It was the end of daylight saving today. The city gets darker an hour earlier from now on. At first there is a litany of resistance, almost of regret that the balmy sunny evenings are gone for a while. It is as if there is a collective exclamation of ‘That’s that, then.‘ There is an expectation that people will walk about with miserable looks on their faces as the colder weather sets in.
Yet there is much to love in Sydney when Autumn’s song breaks through. The maples shed their leaves. Grand orange and russet leaves as wide as the palm of my hand, creating a satisfying crunch underfoot that no one can resist. Artists gather them, trying to recreate their colours. Children link them at the stalks, autumnal daisy chains, wearing them on their heads like creatures of the woods.
The birds get in their winter feathers, all fluffy and plump, sitting like jolly uncles after a roast dinner, snuggled together, chests out. The camellias arrive overnight, bursting forth from the bud in glorious pinks and whites. The garden is like a carnival.
Seasonal fruits appear – avocadoes, limes, passionfruit, pears, mandarins, ruby red grapes. Autumn can still be as juicy as summer.
Recipe books are pulled from the back of the shelf. Stews and soups are savoured over, planned. Much loved woollen blankets are pulled out of storage and aired. Already there are dreams of cosy, lazy days reading in bed.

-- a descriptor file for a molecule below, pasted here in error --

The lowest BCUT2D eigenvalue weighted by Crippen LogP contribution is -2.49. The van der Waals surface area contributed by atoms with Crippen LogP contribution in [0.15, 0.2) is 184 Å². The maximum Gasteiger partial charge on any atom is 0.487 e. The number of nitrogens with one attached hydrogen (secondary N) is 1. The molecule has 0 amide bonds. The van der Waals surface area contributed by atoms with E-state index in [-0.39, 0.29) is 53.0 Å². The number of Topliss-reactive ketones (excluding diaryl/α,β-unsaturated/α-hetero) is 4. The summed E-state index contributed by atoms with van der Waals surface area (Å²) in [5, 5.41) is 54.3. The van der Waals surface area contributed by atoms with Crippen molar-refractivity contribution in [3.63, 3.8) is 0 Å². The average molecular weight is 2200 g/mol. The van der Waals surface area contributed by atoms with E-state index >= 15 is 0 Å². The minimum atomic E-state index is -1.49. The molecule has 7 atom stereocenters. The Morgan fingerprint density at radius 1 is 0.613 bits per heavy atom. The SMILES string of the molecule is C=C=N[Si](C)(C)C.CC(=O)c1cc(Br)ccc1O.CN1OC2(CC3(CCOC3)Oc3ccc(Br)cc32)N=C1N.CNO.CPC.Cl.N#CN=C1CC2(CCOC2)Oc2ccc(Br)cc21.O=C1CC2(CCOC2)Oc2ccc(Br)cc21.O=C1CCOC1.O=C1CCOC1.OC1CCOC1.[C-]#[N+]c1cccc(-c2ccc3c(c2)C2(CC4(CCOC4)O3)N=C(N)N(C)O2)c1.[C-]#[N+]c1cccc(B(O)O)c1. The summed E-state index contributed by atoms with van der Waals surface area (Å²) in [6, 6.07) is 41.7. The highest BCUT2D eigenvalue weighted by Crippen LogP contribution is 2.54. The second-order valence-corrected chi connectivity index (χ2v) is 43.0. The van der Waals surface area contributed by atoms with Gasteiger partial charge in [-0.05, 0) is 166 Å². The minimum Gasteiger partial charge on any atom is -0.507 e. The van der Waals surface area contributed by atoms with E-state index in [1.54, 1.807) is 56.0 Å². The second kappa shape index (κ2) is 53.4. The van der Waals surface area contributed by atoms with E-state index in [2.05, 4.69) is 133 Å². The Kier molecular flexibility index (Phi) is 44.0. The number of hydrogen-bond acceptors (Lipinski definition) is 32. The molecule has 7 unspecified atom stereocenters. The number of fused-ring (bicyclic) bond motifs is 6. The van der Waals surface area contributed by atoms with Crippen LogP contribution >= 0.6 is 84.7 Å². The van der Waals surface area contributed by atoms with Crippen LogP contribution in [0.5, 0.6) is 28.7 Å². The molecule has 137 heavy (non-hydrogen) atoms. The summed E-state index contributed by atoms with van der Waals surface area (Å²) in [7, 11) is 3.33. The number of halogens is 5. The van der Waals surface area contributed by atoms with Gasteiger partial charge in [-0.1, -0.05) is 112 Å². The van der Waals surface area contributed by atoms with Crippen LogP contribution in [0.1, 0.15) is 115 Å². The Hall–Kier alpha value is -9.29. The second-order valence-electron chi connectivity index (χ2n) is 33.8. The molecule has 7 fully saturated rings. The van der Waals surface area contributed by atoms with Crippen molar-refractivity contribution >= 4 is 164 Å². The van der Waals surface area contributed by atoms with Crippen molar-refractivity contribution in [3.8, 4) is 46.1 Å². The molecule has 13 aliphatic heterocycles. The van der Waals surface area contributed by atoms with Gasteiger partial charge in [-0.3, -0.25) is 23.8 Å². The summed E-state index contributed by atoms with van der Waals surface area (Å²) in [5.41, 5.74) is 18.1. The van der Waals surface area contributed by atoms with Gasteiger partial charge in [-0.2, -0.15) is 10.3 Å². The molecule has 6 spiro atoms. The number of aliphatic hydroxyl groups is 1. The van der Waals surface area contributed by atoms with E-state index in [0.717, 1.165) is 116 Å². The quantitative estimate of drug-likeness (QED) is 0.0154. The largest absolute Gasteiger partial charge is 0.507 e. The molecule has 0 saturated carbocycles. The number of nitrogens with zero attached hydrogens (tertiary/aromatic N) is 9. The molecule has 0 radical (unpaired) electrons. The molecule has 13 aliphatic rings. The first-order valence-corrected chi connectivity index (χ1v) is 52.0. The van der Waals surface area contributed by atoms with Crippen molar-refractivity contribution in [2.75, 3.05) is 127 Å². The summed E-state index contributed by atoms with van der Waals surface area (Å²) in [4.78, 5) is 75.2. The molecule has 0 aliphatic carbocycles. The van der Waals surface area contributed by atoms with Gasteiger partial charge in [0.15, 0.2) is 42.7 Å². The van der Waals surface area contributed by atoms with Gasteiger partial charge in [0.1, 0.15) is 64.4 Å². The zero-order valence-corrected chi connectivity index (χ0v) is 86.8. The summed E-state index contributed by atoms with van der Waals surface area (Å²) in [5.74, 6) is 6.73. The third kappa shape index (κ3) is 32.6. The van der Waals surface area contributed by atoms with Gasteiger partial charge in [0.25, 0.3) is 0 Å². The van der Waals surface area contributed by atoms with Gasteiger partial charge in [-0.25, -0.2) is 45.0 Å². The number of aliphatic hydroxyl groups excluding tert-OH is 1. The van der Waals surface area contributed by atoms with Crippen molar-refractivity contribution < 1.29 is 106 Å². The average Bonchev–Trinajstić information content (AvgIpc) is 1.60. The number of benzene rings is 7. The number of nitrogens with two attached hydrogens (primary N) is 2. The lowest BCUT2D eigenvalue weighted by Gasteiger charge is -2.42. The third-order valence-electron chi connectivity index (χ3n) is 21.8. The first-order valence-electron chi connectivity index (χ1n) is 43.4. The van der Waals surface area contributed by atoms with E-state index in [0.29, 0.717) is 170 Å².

There are more people in the streets, walking, as the temperature drops. There is no exhausting heat to battle; no flies to swat. It is possible to walk one mile, two, three without feeling the effects of heat stroke.
The air is crisp in early morning. ‘Makes you know you’re alive,’ says one man in the park. At twilight shadows lengthen more quickly, the garden is vivid with imaginary cats made of velvet, crouching.
I like Autumn’s song. More mellow than summer she tackles the day with less vigour but just as much joy. There is beauty to be had even when the sights and sounds that make up our waking hours are not sun-ripened. There is beauty to be had in change.